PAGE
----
4. Pastor Parker was one of the few who finally opened his eyes in the Bible belt region and took the right approach. The fundamentalists are not only reared with virulent anti-Catholicism, they also want to take everything in the Bible literally, as though it was dropped from heaven in King James English. The reasoning goes like this: Catholics are not guided by the Bible, but we are, and everything is true or nothing is true. When they realise that they were wrong the sense of frustration is so great that they become atheists and anti-Christian. Look at what Loftus, Price and Lüdemann are doing.

    1. Louis, a curious case is Bart Ehrman. He is credited with being one of America’s leadinig New Testament scholars, and is currently Professor of Religious Studies at North Carolina University at Chapel Hill. Youthful enthusiasm took him into fundamentalist Evangelicalism, convinced in biblical literalism. His desire to understand the Bible more fully took him into textual criticism and ancient languages. He was unable to reconcile “contradictions” in biblical manuscripts but remained a liberal Christian. His inability to reconcile philosophical problems of evil and suffering resulted in his eventually turning to agnosticism. Nevertheless he remains a dedicated New Testament scholar. His book “Did Jesus Exist?” I found to be quite excellent and illuminating, with several cogent arguments for the historical reality of Jesus, and demonstrating a widespread academic conspiracy to deny this. I found a few errors in the work, but otherwise, I can certainly recommend it as a good read. He has a quite active blog site. His case I think demonstrates the point you make above.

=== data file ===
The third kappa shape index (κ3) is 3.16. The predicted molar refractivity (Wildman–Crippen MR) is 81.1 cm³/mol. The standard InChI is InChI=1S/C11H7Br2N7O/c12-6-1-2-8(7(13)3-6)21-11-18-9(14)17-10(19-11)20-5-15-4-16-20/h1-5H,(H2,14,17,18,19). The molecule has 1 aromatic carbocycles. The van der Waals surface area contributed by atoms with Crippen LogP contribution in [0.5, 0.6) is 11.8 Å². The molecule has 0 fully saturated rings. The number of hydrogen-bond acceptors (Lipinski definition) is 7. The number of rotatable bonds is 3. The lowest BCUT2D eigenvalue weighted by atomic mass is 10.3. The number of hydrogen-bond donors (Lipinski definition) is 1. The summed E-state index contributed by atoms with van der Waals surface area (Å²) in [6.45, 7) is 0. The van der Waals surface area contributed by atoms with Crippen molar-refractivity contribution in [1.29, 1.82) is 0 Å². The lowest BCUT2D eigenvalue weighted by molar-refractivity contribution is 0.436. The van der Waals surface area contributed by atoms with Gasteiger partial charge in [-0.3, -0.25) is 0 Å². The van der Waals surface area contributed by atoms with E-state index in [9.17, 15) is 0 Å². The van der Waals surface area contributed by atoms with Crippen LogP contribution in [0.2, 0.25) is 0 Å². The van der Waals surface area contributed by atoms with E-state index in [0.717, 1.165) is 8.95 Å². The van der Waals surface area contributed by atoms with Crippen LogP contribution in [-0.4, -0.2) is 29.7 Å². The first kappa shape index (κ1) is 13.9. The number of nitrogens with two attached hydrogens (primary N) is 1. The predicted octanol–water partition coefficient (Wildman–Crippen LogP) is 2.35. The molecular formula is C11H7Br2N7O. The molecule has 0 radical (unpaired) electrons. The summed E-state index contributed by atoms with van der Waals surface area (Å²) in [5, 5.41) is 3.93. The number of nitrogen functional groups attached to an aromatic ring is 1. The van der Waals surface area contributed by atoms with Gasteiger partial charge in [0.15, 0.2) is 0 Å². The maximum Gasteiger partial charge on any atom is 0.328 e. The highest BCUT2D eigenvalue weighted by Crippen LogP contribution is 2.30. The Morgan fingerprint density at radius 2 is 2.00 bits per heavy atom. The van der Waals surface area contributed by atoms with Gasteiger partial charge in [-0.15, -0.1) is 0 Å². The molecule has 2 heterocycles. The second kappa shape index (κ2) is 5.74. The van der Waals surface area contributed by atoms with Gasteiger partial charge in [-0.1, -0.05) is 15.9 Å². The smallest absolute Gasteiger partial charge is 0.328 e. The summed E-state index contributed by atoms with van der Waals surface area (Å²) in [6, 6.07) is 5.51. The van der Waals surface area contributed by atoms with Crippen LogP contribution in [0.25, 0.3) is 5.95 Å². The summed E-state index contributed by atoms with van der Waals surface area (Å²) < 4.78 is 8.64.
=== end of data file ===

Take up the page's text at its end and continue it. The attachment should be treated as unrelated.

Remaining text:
5. Ehrman blog is not free, you have to pay to be a member and if you are not, you basically can not read anything.

    1. You see, Jesterof, how Ehrman is contributing to the suffering he is complaining about. Not many have the money he made selling those books, undermining the faith of Christians, contributing to evil.

  6. David,I have read something by Ehrman and agree with you about his arguments for the historical reality of Jesus, but I have found the rest mostly unconvincing. The Irish ex-priest John Dominic Crossan —whose book on the historical Jesus I had occasion to review many years ago — says that Jesus’ dead body was eaten by wild dogs and yet is is counted among the top Catholic scholars. Have you read Professor Luke Timothy Johnson’s “The Real Jesus”? It is a popular book, very easy to understand and he demolishes Crossan, Spong, Thiering (your neighbour!) easily. The three men cited in #4 are all ex-(fundamentalist) pastors.